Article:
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The university was noted for, among other things, having the largest collection of energy-producing solar panels at a public university; its pursuit of complete carbon neutrality; its numerous LEED award-winning buildings; and its online journal, The Sustainability Review, which is edited and published by graduate students.
ASU also is working on implementing a campus-grown food program and subsidizes the U-Pass, which offers unlimited rides on area buses and light rail.
The schools on the list received the highest possible score (99) in the Princeton Review’s Green Rating tallies this year and appear in the guide, 322 Green Colleges: 2013 Edition. This one-of-a-kind resource – which is published in partnership with the U.S. Green Building Council (USGBC)'s Center for Green Schools – is the only free, comprehensive guide that focuses solely on colleges that have demonstrated a strong commitment to the environment and to sustainability. It is available at the website http://www.princetonreview.com/green-guide.
Schools also named to the list include:
• American University (Washington, D.C.)
• California Institute of Technology (Pasadena)
• California State University, Chico
• Catawba College (Salisbury, N.C.)
• Chatham University* (Pittsburgh, Penn.)
• College of the Atlantic (Bar Harbor, Maine)
• Columbia University (New York, N.Y.)
• Georgia Institute of Technology (Atlanta)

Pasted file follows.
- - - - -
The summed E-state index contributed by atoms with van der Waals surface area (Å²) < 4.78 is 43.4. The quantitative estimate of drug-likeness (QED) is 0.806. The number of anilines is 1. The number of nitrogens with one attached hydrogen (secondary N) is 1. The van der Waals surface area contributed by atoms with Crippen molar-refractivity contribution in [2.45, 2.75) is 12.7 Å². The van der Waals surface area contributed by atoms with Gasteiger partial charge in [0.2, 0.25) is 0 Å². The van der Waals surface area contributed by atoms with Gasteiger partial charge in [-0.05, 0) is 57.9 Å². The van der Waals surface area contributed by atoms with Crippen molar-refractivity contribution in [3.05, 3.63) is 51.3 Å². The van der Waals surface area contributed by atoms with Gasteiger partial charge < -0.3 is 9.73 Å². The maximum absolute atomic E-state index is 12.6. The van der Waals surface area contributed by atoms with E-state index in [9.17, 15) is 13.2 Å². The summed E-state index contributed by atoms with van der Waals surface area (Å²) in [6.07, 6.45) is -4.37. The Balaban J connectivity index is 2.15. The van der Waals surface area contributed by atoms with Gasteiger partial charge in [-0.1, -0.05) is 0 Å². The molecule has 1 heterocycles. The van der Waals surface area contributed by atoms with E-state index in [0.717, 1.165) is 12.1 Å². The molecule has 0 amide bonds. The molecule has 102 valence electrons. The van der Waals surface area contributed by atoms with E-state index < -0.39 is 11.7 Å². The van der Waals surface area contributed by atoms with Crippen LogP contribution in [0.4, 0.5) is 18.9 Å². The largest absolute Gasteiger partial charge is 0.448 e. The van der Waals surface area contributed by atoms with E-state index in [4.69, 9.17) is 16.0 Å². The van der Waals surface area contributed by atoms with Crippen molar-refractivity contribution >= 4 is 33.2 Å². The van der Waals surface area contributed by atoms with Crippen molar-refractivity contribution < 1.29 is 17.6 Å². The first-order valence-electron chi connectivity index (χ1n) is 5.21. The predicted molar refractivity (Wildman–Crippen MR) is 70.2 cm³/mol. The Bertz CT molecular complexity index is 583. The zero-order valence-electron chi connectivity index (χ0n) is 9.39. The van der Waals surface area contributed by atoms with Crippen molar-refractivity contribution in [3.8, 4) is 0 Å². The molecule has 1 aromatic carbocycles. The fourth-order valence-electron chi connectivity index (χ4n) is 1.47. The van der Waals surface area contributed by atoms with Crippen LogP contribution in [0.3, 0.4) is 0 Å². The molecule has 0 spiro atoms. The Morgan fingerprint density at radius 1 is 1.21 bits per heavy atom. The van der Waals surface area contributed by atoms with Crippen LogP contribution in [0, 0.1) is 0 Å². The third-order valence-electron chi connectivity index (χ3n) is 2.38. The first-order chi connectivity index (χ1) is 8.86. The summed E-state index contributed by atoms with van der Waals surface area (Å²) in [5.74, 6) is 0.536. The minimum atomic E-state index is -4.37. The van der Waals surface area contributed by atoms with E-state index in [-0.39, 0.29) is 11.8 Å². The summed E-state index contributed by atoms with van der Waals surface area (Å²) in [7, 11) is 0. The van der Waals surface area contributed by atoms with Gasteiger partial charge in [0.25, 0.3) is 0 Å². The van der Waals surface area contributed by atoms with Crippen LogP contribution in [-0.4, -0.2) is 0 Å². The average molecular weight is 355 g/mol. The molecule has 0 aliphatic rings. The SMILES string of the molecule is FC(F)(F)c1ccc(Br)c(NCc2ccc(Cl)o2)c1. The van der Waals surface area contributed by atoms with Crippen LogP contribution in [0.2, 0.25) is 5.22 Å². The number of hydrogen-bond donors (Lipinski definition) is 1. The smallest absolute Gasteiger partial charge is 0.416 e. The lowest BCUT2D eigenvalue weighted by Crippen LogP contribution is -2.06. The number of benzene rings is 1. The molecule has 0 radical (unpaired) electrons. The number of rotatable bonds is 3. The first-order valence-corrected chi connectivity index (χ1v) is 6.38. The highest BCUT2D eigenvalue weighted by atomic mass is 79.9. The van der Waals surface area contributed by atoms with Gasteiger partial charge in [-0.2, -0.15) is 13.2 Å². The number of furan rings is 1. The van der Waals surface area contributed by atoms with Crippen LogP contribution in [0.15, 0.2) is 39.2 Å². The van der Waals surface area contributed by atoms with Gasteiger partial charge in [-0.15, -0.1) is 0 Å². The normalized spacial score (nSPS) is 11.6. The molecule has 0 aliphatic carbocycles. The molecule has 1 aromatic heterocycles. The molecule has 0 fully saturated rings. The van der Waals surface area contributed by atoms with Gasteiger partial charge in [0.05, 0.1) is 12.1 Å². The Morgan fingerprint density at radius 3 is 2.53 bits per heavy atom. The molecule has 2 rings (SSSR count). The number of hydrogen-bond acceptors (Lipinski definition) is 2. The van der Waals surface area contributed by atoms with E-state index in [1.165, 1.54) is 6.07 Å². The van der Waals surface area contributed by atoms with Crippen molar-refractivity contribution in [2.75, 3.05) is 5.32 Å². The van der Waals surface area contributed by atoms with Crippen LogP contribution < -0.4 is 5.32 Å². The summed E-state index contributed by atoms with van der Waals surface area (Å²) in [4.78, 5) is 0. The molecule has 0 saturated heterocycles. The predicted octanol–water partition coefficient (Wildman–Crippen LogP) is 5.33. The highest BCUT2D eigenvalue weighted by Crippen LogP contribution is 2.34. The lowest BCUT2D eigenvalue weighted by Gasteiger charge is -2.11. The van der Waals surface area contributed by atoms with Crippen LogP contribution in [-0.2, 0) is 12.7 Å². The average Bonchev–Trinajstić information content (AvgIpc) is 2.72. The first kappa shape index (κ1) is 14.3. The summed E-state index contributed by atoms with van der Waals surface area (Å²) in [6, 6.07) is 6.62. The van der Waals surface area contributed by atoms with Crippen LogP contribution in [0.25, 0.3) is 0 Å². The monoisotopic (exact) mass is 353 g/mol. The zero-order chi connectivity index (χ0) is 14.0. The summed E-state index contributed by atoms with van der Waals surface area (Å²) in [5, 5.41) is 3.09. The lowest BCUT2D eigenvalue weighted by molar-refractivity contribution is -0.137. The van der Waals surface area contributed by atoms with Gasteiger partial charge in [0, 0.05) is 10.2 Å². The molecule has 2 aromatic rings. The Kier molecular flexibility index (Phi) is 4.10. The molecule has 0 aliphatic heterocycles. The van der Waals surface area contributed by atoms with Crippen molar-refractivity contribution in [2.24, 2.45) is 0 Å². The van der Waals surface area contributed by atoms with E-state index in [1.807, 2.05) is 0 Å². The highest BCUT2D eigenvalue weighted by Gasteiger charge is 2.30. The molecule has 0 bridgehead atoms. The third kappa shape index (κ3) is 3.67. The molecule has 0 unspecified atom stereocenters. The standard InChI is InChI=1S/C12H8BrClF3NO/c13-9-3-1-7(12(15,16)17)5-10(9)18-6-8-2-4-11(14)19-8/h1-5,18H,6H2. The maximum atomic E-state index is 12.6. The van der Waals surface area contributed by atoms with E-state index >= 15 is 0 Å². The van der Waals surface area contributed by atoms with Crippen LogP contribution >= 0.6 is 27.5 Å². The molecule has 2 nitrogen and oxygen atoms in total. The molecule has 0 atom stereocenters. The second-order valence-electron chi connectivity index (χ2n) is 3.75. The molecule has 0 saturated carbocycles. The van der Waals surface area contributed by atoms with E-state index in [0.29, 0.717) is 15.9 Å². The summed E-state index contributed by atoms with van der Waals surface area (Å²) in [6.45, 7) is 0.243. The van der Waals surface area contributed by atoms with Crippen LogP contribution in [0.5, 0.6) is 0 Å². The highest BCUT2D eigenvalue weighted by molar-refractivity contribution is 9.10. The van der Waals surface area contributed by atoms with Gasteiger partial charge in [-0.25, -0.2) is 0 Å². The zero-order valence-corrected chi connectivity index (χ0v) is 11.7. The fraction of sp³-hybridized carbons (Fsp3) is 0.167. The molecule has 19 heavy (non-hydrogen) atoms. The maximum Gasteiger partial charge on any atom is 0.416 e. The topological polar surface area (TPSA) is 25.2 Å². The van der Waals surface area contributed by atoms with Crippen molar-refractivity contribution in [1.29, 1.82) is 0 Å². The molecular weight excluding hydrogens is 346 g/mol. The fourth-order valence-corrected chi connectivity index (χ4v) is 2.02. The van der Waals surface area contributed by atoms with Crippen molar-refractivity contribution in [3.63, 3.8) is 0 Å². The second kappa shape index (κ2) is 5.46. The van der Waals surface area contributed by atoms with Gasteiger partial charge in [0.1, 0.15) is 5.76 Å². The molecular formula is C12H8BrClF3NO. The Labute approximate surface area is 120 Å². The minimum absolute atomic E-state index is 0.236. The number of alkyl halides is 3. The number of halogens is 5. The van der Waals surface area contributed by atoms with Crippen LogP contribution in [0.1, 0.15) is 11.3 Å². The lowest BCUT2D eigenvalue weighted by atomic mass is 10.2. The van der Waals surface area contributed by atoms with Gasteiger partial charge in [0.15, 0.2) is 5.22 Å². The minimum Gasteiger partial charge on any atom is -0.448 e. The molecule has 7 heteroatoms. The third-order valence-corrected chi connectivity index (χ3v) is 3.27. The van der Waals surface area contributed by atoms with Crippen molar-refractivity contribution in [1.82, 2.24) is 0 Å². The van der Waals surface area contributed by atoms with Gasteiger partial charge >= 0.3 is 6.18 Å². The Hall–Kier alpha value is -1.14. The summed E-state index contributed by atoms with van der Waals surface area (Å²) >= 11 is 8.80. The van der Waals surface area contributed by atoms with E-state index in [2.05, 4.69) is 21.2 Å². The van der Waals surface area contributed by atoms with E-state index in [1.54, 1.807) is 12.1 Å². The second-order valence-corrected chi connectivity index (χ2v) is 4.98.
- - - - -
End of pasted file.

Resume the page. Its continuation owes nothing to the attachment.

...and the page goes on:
• Goucher College (Baltimore, M.D.)
• Green Mountain College (Poultney, Vt.)
• Harvard College (Cambridge, Mass.)
• Northeastern University (Boston, Mass.)
• San Francisco State University (San Francisco, Calif.)
• University of California – Santa Cruz
• University of South Carolina – Columbia
• University of Washington (Seattle)
• University of Wisconsin – Oshkosh
• University of Wisconsin – Stevens Point
• Vanderbilt University (Nashville, Tenn.)
• Warren Wilson College (Asheville, N.C.)
Criteria for The Princeton Review's Green Rating cover three areas: whether the school’s students have a campus quality of life that is healthy and sustainable; how well the school is preparing its students for employment and citizenship in a world defined by environmental challenges; and the school's overall commitment to environmental issues.
The institutional survey for the rating included questions on energy use, recycling, food, buildings, and transportation, as well as academic offerings and action plans for reducing greenhouse gas emissions. The Princeton Review developed its Green Rating with ecoAmerica, a non-profit environmental organization, in 2007-2008.
"Each of our 377 best colleges offers outstanding academics," says Robert Franek, the book's author and Princeton Review senior vice president and publisher. "We don't rank them 1 to 377, because they differ widely in their program offerings and campus culture, and that is their strength. Our goal is not to crown one college 'best' overall, but to help applicants find and get in to the college best for them."